"Perhaps the most deplorable feature in the entertainments was the lady performer. Those terrible young (or middle-aged) persons who were announced as the 'Sisters So-and-So,' and were inevitable on every stage, always succeeded in putting a portion of the audience into a bad temper. Their short coloured skirts, their fixed smirk, the mechanical steps of their dance, their metallic voices - these things have left an impression not pleasant to recall. They couldn't sing; they couldn't dance, and their 'make-up' proved that they couldn't even paint."

The writer is certainly bitter, but, on the whole, he is not far wrong. I can recall there were crowds of other "sisters" who took possession of the minor 'alls, as alike as two peas in their inanity and vulgarity. The Oxford was the first of the big 'alls in the West End. The songs with two meanings or no meaning at all ceased to attract. Men began to take their wives to the halls, where smoking was allowed, and woman's influence soon made possible the Coliseum and Palladium, which are the modern equivalent of the 'alls that are travestied in League of Notions. The travesty certainly makes for the enjoyment of those who "saw life" half a century ago, and to whom the majestic and rubicund chairman was a person of mystery and high degree, until they were introduced and measured their pockets against the cubic dimension of his throat. Today we have a cleaner taste in our amusements, and I, for one, would not change League of Notions for the best of the "Lion-Comiques" and Serio-Comic ladies of the late Victorian era.'
(B. W. Findon)

On December 22nd, 1922 Clifford is mentioned as en route to Australia having been booked by Messrs. Reeves, Lamport, Musgrove and Williamson:

7th January -  Royal, Adelaide

31st January -  Tivoli, Melbourne

3rd April - Tivoli, Sydney
Australian newspapers commented that Clifford was one of the most articulate contributors to the entertainment, specialising in the "Barrack Room Ballads" of Rudyard Kipling, he infuses into the characters presenting the perfect idea of the author, his study of the English "Tommy"' being a masterpiece. His is a vaudeville offering of refinement, different to anything Mr. Musgrove has yet presented.

Evidently Clifford’s study of the Australian culture can be seen in his postcard to his wife, ‘Gawd on yer mate’. The photo was taken at Dimons Studios Adelaide, it was mailed on 30th January, 1922 from Melbourne’s main post office, just yards from the theatre to Maud, 33 Upper Tulse Hill SW2. Sending love and a complaint about the mosquito bites was just about the only room on the card.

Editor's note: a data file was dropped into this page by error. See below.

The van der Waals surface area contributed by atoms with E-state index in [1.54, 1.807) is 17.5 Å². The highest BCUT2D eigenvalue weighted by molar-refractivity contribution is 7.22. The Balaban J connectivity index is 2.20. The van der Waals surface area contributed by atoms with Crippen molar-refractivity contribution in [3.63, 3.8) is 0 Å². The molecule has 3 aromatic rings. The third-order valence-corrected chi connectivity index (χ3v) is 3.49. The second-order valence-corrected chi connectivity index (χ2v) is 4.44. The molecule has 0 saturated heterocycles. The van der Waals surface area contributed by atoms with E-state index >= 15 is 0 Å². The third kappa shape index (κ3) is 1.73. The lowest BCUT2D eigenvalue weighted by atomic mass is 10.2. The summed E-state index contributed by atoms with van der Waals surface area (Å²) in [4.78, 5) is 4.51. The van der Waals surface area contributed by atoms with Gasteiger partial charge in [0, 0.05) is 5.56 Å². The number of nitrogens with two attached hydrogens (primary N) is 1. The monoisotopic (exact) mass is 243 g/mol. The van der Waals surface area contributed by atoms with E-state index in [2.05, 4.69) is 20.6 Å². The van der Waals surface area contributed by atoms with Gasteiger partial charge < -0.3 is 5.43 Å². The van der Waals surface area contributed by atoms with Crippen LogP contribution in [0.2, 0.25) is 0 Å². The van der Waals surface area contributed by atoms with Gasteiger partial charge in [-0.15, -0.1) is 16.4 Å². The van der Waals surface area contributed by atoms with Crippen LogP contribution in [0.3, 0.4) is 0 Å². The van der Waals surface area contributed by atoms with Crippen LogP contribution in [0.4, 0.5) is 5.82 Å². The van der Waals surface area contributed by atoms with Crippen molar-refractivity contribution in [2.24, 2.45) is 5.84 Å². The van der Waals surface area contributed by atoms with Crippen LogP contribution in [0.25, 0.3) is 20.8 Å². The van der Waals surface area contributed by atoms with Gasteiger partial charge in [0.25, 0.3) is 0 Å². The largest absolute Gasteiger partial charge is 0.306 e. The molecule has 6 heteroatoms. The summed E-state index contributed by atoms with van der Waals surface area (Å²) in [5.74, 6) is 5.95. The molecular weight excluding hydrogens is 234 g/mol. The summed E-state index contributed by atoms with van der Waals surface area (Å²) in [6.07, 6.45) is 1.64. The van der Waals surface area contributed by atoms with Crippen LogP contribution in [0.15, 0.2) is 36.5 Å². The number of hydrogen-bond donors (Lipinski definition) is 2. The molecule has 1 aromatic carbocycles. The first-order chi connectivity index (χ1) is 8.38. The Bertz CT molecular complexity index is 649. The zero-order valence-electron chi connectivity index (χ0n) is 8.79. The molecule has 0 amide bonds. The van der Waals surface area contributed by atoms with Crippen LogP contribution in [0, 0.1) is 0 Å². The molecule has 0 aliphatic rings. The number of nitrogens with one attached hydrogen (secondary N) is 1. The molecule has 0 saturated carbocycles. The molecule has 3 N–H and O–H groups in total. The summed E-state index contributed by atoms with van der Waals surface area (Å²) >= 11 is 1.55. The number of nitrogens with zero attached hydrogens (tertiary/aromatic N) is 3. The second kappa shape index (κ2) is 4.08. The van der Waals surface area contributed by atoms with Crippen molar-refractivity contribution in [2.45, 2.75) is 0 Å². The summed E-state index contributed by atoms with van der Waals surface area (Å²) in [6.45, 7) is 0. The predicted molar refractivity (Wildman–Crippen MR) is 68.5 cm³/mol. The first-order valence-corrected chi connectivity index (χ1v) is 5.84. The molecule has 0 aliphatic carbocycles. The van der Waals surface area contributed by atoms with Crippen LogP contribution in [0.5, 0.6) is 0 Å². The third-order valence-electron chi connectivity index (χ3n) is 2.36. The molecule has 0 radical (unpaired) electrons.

On 27th April, 1922 Clifford departed from Australia aboard S.S. Omar returning to London. The Omar, previously Koningen Luise, had just been given to the Orient Line as part of the German war repatriations.

On 23rd November he appeared at the Elephant and Castle in
'There and Back'.


Clifford was appointed Resident Manager at New Theatre, Aberavon & Port Talbot, on 5th July.

1924 Where Company Play Role
17th January. The Grand, Aberavon Doulgas Millar The Gay Widow  
26th December to February 1925 The Royal, Bristol   Aladdin Abanazar
1925 Where Company Play
14th May. The Empire Club, Piccadilly   Ladies NIght, Empire Club
1st Birthday
7th August. Empire, Nottingham
(opened here 2 weeks)
  Shepard’s Pie
3rd September. Empire, Newcastle   Shepard’s Pie
10th September. Empire, Edinburgh   Shepard’s Pie
8th October. The Grand, Birmingham   Shepard’s Pie
5th November. Empire, Cardiff   Shepard’s Pie
19th November. Lyceum, Newport   Shepard’s Pie
26th November.   Doulgas Millar Shepard’s Pie
10th December. Empire, Finsbury Park
(tour ends here)
  Shepard’s Pie
1926 Where Company Play
4th February. Hippodrome, Aston   A Variety Show
3rd June. The Grand, Birmingham   All the Winners
10th June. Stratford Empire   All the Winners
1st July. Empire, Nottingham   All the Winners
15th July. The Palace Theatre, Hull   All the Winners
29th July. The Empire, Edinburgh   All the Winners
2nd September. Empire, Leeds Firth Shepard’s Revue All the Winners
18th November. South London Palace   All the Winners
1927 Where Company Play
17th February. The Palace, Blackpool   All the Winners
24th November. Oldham Palace   The Mustard Club
1st December. Palace, Burnley   The Mustard Club
26th December for 8weeks. Cardiff Empire Frank E. Franks Cinderella
17th November, 1927. Mrs. Clifford Morgan, seriously ill in Charing Cross Hospital.
1928 Where Company Play Role
20th February for 2 weeks. Hippodrome, Newcastle Frank E. Franks The Gay Lieutenant  
March for 2 weeks. Hippodrome, Liverpool   The Gay Lieutenant  
22nd March. Hippodrome, Brighton   The Gay Lieutenant  
26th April for 2 weeks. Empire Nottingham
  The Gay Lieutenant  
24th May. Alhambra, Bradford Frank E. Franks
Odd Lots  
7th June. His Majesty’s, Aberdeen   Odd Lots  
29th November.
Stratford Empire   Odd Lots  
26th December for the season. The Grand, Croydon Fred Warden
Aladdin Abanazar
1929 Where Company Play
11th April. The Grand, Plymouth B & H Productions A Revue Unique
19th April. Palace, Oldham   A Revue Unique
28th April. Ashton-Under-Lyne   A Revue Unique
16th May. Hippodrome, Seacombe B & H Productions Hints Cabaret Show
23rd May.     Hints Cabaret Show
30th May. Empire, Burnley Leslie Allen Topical Tit-Bits
6th June. Tivolo Barrow-in-Furness    
29th June.     Topical Tit-Bits
25th July. Middlesborough   Topical Tit-Bits
22nd August. Kings Theatre, Manchester    
29th August. Pavilion, Liverpool   Topical Tit-Bits
5th September. The Crown, Eccles   Topical Tit-Bits
12th September. Hulme Hippodrome, Manchester   Topical Tit-Bits
7th November. Palace Theatre, Bath   Topical Tit-Bits